[ begin page 255 ]ppp.00270.257.jpg Vehicles, teams, the heavy-plank'd wharves—the huge  
 crossing at the ferries,
The village on the highland, seen from afar at sunset—  
 the river between,
Shadows, aureola and mist, the light falling on roofs  
 and gables of white or brown, three miles off,
The schooner near by, sleepily dropping down the tide  
 —the little boat slack-tow'd astern,
The hurrying tumbling waves, quick-broken crests,  
The strata of color'd clouds, the long bar of maroon- 
 tint, away solitary by itself—the spread of purity  
 it lies motionless in,
The horizon's edge, the flying sea-crow, the fragrance  
 of salt marsh and shore mud;
These became part of that child who went forth every  
 day, and who now goes, and will always go forth  
 every day.


O MAGNET-SOUTH! O glistening, perfumed South! My  
O quick mettle, rich blood, impulse, and love! Good  
 and evil! O all dear to me!
O dear to me my birth-things—All moving things, and  
 the trees where I was born—the grains, plants,  
Dear to me my own slow sluggish rivers where they  
 flow, distant, over flats of silvery sands, or  
 through swamps;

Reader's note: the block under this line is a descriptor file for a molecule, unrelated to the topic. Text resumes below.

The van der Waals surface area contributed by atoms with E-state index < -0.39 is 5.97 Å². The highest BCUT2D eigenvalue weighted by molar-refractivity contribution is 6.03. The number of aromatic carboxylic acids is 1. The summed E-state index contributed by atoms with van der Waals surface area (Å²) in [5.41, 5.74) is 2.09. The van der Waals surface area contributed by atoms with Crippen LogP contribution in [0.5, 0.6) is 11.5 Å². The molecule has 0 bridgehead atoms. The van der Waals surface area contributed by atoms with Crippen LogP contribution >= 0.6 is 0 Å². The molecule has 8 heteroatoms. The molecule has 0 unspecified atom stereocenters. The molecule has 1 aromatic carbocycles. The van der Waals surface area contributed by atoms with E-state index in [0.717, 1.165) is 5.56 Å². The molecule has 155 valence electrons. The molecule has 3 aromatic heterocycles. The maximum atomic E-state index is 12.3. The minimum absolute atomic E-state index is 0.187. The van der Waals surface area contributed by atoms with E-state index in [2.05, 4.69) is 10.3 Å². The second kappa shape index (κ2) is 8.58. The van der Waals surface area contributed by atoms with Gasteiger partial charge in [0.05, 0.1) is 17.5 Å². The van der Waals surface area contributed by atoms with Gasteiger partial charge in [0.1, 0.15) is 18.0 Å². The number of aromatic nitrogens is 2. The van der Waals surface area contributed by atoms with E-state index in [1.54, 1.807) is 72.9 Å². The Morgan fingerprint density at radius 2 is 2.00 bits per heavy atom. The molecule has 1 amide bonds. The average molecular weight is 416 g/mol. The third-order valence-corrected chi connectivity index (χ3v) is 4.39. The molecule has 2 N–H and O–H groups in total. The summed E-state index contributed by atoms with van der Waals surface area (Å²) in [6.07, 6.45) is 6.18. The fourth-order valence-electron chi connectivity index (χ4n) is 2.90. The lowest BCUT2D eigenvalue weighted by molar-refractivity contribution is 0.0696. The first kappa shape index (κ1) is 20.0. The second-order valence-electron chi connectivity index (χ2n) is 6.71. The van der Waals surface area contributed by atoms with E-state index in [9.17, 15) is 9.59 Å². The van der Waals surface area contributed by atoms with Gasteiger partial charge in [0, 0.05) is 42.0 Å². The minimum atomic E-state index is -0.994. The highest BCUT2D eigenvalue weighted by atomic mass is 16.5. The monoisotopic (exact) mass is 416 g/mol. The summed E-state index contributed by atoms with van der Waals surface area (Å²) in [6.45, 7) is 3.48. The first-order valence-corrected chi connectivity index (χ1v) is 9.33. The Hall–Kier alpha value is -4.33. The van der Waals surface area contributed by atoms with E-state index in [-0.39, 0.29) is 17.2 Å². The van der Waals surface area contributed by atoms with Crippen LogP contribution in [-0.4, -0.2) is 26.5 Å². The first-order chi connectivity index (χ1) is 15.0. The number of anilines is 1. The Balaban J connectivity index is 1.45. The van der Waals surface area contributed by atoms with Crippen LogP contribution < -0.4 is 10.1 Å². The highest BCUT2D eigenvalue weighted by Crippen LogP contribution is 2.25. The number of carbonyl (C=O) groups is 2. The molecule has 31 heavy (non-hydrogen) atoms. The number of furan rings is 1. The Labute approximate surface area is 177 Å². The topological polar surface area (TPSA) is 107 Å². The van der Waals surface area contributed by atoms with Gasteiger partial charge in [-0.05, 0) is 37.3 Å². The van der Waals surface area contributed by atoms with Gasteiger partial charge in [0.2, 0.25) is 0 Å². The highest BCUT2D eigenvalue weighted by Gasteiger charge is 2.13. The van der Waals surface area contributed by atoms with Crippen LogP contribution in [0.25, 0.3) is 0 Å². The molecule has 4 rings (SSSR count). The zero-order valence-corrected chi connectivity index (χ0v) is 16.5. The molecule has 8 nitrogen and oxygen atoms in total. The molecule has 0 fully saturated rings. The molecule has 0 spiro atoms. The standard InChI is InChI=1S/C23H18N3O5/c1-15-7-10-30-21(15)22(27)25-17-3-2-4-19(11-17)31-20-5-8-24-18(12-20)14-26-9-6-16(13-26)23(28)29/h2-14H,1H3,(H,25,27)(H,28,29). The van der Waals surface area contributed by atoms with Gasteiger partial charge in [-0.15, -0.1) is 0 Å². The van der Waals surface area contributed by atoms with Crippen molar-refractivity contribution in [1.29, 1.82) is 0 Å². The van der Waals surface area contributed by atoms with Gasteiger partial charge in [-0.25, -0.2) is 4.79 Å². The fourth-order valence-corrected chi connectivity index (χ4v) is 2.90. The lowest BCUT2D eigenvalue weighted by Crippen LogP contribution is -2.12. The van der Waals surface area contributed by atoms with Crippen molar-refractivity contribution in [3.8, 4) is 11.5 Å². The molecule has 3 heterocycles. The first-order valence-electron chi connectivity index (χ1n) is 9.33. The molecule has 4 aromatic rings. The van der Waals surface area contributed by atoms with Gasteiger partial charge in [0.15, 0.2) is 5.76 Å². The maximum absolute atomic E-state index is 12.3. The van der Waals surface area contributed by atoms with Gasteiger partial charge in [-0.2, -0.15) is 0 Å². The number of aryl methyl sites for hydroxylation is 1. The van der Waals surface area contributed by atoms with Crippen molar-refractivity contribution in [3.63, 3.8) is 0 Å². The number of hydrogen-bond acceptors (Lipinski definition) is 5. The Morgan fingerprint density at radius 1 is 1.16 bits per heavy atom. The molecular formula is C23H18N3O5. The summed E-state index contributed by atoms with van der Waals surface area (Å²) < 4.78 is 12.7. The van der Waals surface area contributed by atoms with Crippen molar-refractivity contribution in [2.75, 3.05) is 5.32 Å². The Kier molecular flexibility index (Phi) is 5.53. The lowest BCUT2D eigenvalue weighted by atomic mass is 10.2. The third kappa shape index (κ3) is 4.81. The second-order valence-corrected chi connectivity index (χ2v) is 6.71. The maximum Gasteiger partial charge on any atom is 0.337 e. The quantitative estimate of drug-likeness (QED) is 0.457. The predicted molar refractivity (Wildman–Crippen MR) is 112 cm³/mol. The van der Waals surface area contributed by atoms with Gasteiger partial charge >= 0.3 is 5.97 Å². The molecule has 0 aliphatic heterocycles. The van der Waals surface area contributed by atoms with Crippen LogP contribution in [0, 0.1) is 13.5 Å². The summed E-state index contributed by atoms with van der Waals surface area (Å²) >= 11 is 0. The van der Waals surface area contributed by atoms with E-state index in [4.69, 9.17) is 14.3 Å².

Dear to me the Roanoke, the Savannah, the Altamahaw,  
 the Pedee, the Tombigbee, the Santee, the Coosa,  
 and the Sabine;
O pensive, far away wandering, I return with my Soul  
 to haunt their banks again;
Again in Florida I float on transparent lakes—I float  
 on the Okeechobee—I cross the hummock land,  
 or through pleasant openings, or dense forests;
  [ begin page 256 ]ppp.00270.258.jpg I see the parrots in the woods—I see the papaw tree  
 and the blossoming titi;
Again, sailing in my coaster, on deck, I coast off  
 Georgia—I coast up the Carolinas,
I see where the live-oak is growing—I see where the  
 yellow-pine, the scented bay-tree, the lemon and  
 orange, the cypress, the graceful palmetto;
I pass rude sea-headlands and enter Pamlico Sound  
 through an inlet, and dart my vision inland;
O the cotton plant! the growing fields of rice, sugar,  
The cactus, guarded with thorns—the laurel-tree, with  
 large white flowers;
The range afar—the richness and barrenness—the old  
 woods charged with mistletoe and training moss,
The piney odor and the gloom—the awful natural still- 
 ness, (Here in these dense swamps the freebooter  
 carries his gun, and the fugitive slave has his  
 conceal'd hut;)
O the strange fascination of these half-known, half- 
 impassable swamps, infested by reptiles, resound- 
 ing with the bellow of the alligator, the sad  
 noises of the night-owl and the wild cat, and the  
 whirr of the rattlesnake;
The mocking-bird, the American mimic, singing all the